Buenos Aires Subterráneo Sign Fail

Monday, November 23, 2009

Tourists in La Boca

Arts and Crafts Street Market in El Caminito in La Boca, Buenos Aires, Argentina
The Caminito area is a banal tourist enclave in the heart of La Boca. These three tiny little streets are separated from the surroundings by tourist police which makes it kind of strange to be there. Nonetheless, it is hugely popular with foreigners and crowded every single day. All the hustle and bustle reminds me of San Telmo's Feria on Defensa street on Sundays. You will find many touristy tchotchke shops, restaurants, and local artisans selling arts and crafts, not to mention the many tango shows.

Sunday, November 22, 2009

José Gervasio Artigas and Joaquín Lenzina

Monument and Mausoleum of José Gervasio Artigas at the Plaza Indepedencia in Montevideo, Uruguay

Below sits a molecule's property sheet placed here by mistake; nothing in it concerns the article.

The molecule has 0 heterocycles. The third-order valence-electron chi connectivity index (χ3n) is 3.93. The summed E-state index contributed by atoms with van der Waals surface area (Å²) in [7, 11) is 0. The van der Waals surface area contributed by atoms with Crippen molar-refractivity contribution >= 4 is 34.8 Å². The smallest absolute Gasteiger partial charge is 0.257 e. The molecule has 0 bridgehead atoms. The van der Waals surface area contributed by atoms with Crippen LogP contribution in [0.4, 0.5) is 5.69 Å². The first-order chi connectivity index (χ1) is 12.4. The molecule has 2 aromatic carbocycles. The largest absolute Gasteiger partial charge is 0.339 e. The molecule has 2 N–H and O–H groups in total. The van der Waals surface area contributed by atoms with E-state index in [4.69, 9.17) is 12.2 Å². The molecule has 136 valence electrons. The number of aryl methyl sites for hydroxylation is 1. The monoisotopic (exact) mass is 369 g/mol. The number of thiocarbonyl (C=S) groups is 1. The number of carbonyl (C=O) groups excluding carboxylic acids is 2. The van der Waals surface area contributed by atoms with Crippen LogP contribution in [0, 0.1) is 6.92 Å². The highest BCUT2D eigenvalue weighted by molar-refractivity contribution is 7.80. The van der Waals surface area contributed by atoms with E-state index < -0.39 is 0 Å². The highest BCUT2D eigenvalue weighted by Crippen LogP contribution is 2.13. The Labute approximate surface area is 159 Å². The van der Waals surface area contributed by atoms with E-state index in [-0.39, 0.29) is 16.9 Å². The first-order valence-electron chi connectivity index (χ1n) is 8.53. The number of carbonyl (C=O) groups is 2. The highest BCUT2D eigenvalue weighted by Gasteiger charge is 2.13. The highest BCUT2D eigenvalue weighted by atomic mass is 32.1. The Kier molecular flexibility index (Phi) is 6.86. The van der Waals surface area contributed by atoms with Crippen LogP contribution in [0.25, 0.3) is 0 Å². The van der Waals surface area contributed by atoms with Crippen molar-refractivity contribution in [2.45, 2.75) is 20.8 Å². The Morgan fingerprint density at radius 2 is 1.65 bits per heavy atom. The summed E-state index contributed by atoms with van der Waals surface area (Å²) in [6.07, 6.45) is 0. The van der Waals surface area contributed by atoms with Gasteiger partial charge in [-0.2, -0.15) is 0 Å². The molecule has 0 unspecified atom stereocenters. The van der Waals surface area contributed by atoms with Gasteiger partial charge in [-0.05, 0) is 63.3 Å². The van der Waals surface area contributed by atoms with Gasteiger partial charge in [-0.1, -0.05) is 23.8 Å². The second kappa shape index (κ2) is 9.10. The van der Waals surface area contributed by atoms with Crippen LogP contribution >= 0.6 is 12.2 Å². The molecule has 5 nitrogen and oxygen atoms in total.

In the center of the Plaza Independencia in Montevideo you'll find the monument of José Gervasio Artigas, the national hero of Uruguay. The history of Argentina and Uruguay is closely connected. Both belonged to the Spanish Viceroyalty of the Río de la Plata. Seizing the opportunity of the Napoleonic Wars in Europe both countries declared their independence from the Spanish crown in the early 19th century. Artigas dedicated his life to the fight for a free, democratic, and federal Uruguay. His remains rest in a mausoleum under the ground of the Independence Place. Noteworthy is Artigas' close friendship with Joaquín Lenzina, called the Black Alsina, who once was captured by Portuguese soldiers and made a slave. Artigas bought him from captivity and released him. Alsina accompanied his savior till his death as a friend and biographer.

Ansina me llaman
Y Ansina yo soy...
Sólo Artigas sabe
Hacia donde me voy.

Ansina they call me
And Ansina I am ...
Only Artigas knows